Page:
A major obstacle to successful bone marrow transplants (BMT) is rejection due to the age discrepancy of the donor and recipient, with older donors presenting problems due to the donor stem cells’ loss of efficacy with age. The older stem cells’ compromised ability to actively regenerate (given that older stem cells are less active than younger stem cells) increases the risk of age-related rejection significantly. In a groundbreaking study, researchers have discovered that the in-vitro (outside the body) introduction of young mesenchymal stem cells (MSCs) to aged donor hematopoietic stem cells (HSCs) used for transplants resulted in the rejuvenation of the donor cells likely improving the efficacy of the transplant.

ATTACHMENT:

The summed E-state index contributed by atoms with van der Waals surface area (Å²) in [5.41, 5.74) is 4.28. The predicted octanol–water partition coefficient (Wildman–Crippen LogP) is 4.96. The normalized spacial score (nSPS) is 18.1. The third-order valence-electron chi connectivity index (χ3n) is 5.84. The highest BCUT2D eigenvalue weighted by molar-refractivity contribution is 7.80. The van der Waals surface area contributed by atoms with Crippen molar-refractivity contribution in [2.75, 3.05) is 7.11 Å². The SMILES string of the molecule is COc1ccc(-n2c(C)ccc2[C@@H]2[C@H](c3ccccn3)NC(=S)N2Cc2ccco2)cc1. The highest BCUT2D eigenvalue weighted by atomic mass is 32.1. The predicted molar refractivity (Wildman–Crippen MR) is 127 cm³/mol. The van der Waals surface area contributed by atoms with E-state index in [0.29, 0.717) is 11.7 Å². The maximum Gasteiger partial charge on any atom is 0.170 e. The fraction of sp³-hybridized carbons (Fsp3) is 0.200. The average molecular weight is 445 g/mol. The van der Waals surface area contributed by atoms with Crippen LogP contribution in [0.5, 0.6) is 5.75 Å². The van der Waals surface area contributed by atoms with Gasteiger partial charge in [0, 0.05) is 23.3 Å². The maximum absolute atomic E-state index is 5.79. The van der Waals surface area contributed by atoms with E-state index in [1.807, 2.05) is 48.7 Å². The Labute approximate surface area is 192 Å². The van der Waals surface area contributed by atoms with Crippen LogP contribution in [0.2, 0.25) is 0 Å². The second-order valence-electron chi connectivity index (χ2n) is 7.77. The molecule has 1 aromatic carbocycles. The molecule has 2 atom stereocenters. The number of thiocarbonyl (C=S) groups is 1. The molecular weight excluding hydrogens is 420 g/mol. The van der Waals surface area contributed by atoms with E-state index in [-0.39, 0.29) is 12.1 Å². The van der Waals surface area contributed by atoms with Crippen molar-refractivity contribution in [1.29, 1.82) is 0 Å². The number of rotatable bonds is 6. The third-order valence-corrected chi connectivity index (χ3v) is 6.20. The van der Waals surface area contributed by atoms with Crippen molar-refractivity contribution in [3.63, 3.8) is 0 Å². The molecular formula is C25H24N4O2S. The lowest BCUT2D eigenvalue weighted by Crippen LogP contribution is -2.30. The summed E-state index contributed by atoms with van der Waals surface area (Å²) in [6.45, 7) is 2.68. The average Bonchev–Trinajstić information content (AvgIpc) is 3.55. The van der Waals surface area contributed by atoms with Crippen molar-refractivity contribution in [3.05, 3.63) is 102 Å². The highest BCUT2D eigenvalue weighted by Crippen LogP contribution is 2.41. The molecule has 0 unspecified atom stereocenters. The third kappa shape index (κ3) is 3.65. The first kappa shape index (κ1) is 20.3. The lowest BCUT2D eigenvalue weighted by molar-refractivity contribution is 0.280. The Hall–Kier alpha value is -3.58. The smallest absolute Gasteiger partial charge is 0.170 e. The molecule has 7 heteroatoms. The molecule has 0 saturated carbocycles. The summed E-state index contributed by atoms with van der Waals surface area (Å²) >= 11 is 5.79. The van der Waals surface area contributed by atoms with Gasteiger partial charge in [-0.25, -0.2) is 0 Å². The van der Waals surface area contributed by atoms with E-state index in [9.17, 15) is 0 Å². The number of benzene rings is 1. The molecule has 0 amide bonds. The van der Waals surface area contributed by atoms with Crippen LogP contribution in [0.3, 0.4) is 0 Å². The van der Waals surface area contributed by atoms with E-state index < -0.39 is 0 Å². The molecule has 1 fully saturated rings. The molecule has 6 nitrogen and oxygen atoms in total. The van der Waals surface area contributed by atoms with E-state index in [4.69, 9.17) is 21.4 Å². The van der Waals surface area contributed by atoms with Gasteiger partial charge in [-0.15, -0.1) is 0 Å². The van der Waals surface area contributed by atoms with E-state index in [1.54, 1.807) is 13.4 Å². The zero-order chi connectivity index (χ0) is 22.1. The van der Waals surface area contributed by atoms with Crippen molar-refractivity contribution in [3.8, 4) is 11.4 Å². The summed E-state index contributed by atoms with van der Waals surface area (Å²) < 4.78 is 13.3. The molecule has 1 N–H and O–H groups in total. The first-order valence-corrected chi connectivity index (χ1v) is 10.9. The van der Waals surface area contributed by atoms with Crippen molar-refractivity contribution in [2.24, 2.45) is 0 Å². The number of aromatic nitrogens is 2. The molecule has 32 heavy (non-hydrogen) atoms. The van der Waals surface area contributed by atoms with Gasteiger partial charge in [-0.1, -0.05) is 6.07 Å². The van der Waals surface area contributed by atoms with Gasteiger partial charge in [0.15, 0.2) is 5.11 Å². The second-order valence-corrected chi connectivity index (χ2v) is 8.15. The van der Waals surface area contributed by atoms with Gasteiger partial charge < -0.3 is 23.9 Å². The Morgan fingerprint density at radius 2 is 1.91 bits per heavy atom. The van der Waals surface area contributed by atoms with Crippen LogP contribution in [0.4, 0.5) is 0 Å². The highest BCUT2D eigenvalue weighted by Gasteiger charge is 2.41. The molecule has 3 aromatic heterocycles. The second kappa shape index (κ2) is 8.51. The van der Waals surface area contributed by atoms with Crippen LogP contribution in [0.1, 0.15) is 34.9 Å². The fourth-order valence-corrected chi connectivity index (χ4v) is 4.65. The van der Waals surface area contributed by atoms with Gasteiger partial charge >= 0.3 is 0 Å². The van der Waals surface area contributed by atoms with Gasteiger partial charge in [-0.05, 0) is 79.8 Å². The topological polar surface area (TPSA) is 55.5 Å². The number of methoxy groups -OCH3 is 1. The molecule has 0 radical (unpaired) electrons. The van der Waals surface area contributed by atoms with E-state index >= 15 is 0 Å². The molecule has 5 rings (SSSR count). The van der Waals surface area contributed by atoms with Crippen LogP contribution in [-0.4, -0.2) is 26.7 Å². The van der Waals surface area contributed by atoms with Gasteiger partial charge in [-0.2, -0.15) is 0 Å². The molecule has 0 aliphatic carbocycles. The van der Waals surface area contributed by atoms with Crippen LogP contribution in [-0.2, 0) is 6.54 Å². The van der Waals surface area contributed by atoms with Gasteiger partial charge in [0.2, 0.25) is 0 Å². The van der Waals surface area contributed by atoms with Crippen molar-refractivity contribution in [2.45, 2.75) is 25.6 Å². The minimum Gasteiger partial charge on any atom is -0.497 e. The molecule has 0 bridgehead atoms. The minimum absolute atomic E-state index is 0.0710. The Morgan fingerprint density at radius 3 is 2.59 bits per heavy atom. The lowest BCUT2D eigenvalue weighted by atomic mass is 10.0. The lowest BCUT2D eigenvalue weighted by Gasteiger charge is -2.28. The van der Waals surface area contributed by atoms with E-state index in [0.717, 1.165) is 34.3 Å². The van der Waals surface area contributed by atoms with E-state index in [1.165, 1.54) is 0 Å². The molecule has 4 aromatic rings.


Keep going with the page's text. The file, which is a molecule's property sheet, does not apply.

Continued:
Scientists from the Institut Pasteur have developed a novel therapeutic approach to sepsis that utilizes mesenchymal stem cell transplantation to restore muscle capacity. Sepsis is a systemic inflammatory response to severe infection, impairing metabolic function across all organ systems--affecting some 28 million people and claiming 8 million victims worldwide each year. Septic shock can lead to permanent neurological and musculatory damage. Mesenchymal stem cells can be easily cultured in the laboratory and are known for their immunomodulatory properties, which makes them an excellent option for cell therapy transplants that aim to repair degenerative or traumatic lesions.